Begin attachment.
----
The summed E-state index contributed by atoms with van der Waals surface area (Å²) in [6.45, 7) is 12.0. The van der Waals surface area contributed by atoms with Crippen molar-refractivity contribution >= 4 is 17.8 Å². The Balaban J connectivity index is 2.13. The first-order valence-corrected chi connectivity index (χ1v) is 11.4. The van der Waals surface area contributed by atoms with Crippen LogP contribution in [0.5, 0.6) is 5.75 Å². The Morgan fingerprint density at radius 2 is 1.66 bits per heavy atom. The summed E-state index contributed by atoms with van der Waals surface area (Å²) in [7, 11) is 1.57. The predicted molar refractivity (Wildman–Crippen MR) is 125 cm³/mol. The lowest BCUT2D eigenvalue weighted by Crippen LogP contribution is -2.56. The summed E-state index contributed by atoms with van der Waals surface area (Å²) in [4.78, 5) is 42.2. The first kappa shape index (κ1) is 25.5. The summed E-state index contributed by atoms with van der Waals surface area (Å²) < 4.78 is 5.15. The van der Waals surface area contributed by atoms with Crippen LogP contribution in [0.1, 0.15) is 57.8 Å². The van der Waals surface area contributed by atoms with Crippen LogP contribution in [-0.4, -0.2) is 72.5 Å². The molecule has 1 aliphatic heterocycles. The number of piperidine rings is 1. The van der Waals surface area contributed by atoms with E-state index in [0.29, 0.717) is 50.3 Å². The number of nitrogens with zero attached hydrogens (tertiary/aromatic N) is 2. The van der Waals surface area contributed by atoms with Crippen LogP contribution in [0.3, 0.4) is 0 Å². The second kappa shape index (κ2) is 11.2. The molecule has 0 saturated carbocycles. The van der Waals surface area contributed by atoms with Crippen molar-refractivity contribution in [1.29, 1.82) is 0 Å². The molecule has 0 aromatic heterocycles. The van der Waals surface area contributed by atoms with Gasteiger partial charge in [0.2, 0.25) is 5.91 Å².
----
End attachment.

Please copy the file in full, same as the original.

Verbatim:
The summed E-state index contributed by atoms with van der Waals surface area (Å²) in [6.45, 7) is 12.0. The van der Waals surface area contributed by atoms with Crippen molar-refractivity contribution >= 4 is 17.8 Å². The Balaban J connectivity index is 2.13. The first-order valence-corrected chi connectivity index (χ1v) is 11.4. The van der Waals surface area contributed by atoms with Crippen LogP contribution in [0.5, 0.6) is 5.75 Å². The Morgan fingerprint density at radius 2 is 1.66 bits per heavy atom. The summed E-state index contributed by atoms with van der Waals surface area (Å²) in [7, 11) is 1.57. The predicted molar refractivity (Wildman–Crippen MR) is 125 cm³/mol. The lowest BCUT2D eigenvalue weighted by Crippen LogP contribution is -2.56. The summed E-state index contributed by atoms with van der Waals surface area (Å²) in [4.78, 5) is 42.2. The first kappa shape index (κ1) is 25.5. The summed E-state index contributed by atoms with van der Waals surface area (Å²) < 4.78 is 5.15. The van der Waals surface area contributed by atoms with Crippen LogP contribution in [0.1, 0.15) is 57.8 Å². The van der Waals surface area contributed by atoms with Crippen LogP contribution in [-0.4, -0.2) is 72.5 Å². The molecule has 1 aliphatic heterocycles. The number of piperidine rings is 1. The van der Waals surface area contributed by atoms with E-state index in [0.29, 0.717) is 50.3 Å². The number of nitrogens with zero attached hydrogens (tertiary/aromatic N) is 2. The van der Waals surface area contributed by atoms with Crippen LogP contribution in [0.3, 0.4) is 0 Å². The second kappa shape index (κ2) is 11.2. The molecule has 0 saturated carbocycles. The van der Waals surface area contributed by atoms with Crippen molar-refractivity contribution in [1.29, 1.82) is 0 Å². The molecule has 0 aromatic heterocycles. The van der Waals surface area contributed by atoms with Gasteiger partial charge in [0.2, 0.25) is 5.91 Å².